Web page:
GM paid CEO Akerson $11.1 million for 2012
GM CEO Dan Akerson is paid considerably less than Ford CEO Alan Mulally.
Editor's note: Update clarifies that Akerson's compensation was within Treasury guidelines.
DETROIT -- General Motors paid CEO Dan Akerson $11.1 million last year, a GM official with knowledge of the matter said today.
The official disclosed Akerson's 2012 pay about a month ahead of GM's formal regulatory disclosure to explain why the CEO's compensation ended up being higher than the $9 million target for which GM had received U.S. Treasury approval. Last year, Akerson was awarded about $2 million in restricted stock units that he had earned in 2011 because that stock can't be issued until the year after it's earned, said the official, who requested anonymity.
Next month, GM will file a proxy statement with the Securities and Exchange Commission that will detail components of the $11.1 million package, including the restricted-stock award, the official said.
Akerson was paid $7.7 million for 2011, when his target compensation was $9 million.
Akerson's 2012 pay increase came to light after several media outlets on Monday reported that GM had asked for a raise for the CEO for 2013, to $11.1 million, in its request to the Office of the Special Master for TARP Executive Compensation. The stories cited documents and people close to the matter.
GM issued a statement today denying that the company had requested a raise for Akerson.
No raise requested for 2013
"Reports that General Motors has requested an increase in Dan Akerson's 2013 compensation are false," GM said. "In fact, Dan specifically asked to keep his compensation at the same level for 2013 as it was in 2012 and 2011. That amount of $9 million is what the company submitted to the Office of the Special Master for TARP Executive Compensation.
"Unfortunately, someone who obviously did not understand the compensation request leaked the information in a way that misrepresented the truth in order to score political points on the eve of a congressional hearing," GM said.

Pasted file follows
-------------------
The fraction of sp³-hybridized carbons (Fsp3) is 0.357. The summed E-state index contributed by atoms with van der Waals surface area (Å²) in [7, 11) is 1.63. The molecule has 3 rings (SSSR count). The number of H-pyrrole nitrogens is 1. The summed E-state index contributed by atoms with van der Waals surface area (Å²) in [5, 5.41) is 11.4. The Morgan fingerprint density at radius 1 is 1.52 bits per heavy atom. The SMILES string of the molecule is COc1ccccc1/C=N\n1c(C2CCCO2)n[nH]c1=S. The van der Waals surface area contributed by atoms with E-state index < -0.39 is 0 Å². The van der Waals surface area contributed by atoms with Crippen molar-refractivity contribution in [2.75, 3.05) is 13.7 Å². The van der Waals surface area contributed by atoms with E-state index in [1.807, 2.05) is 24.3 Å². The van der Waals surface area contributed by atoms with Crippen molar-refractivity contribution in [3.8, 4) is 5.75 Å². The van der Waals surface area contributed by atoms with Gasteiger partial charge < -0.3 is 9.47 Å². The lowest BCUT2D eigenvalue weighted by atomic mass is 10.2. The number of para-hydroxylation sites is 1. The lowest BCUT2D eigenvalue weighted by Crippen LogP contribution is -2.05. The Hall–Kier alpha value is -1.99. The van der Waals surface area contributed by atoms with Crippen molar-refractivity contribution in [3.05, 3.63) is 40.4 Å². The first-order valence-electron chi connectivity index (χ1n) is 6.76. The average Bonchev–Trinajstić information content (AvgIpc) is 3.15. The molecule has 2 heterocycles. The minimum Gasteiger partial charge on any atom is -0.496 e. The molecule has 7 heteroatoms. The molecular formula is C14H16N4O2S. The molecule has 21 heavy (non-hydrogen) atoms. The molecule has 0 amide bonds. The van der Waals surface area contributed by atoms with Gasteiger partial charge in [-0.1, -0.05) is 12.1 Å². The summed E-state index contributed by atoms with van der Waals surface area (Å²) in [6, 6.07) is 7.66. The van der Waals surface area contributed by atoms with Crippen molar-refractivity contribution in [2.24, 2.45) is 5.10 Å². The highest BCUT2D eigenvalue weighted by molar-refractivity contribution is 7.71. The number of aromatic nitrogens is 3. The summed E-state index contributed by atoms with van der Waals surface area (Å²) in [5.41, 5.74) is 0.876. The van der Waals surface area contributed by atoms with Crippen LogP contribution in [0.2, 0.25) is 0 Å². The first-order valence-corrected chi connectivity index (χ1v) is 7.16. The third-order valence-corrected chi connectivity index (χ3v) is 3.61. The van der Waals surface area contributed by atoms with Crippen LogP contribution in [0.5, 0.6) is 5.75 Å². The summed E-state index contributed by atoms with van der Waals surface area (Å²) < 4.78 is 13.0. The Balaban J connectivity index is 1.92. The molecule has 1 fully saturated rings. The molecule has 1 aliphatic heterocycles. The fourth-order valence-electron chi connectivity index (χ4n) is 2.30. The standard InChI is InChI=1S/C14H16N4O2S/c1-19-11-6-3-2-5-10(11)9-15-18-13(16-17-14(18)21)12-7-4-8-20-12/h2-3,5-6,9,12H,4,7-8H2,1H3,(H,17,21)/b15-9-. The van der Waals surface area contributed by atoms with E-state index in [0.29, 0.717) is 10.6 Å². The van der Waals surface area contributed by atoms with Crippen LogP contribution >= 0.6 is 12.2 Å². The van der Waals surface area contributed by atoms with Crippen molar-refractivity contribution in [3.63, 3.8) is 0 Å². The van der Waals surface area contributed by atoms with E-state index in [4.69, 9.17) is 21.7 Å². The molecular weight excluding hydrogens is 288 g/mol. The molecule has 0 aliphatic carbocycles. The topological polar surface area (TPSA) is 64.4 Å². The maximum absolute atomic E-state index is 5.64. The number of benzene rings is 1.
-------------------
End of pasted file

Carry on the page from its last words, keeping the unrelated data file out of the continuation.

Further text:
The GM official said that the document included the $11.1 million figure, but that it represents Akerson's actual compensation for 2012, not a request for 2013.
The Detroit News reported that the pay proposal was outlined in a document submitted to Congress as part of hearings scheduled for today. The House Oversight Committee is holding a hearing on executive pay at companies whose compensation has been supervised by the Treasury.
Pay for executives at seven bailed-out companies, including GM, was scrutinized and restricted by the Treasury starting in 2009. American International Group Inc., Bank of America Corp., Citigroup Inc., Chrysler Group and Chrysler Financial Corp. have left the government's Troubled Asset Relief Program and are no longer subject to the department's pay rulings.
Treasury still owns about 300 million GM shares, or 22 percent of its outstanding common shares.
Ford CEO Mulally's millions
Akerson is paid considerably less than Alan Mulally, the CEO of Ford Motor Co., the largest U.S. automaker to avoid bankruptcy in 2009. Mulally's 2011 compensation rose 11 percent to $29.5 million. A few weeks before Ford revealed Mulally's full-year compensation, the company separately gave him $58.3 million in stock as part of an incentive plan tied to the automaker's stock-price performance.
Daimler AG, maker of Mercedes-Benz cars and heavy trucks, cut CEO Dieter Zetsche's pay 6 percent amid a reduction in managers' bonuses as the world's third-biggest maker of luxury cars fell behind competitors in sales and trimmed its profit goals. His total compensation for 2012 totaled 8.15 million euros ($10.7 million).
Volkswagen AG said last week that CEO Martin Winterkorn will receive 17 percent less compensation for 2012 vs. 2011.
Bloomberg and David Phillips contributed to this report
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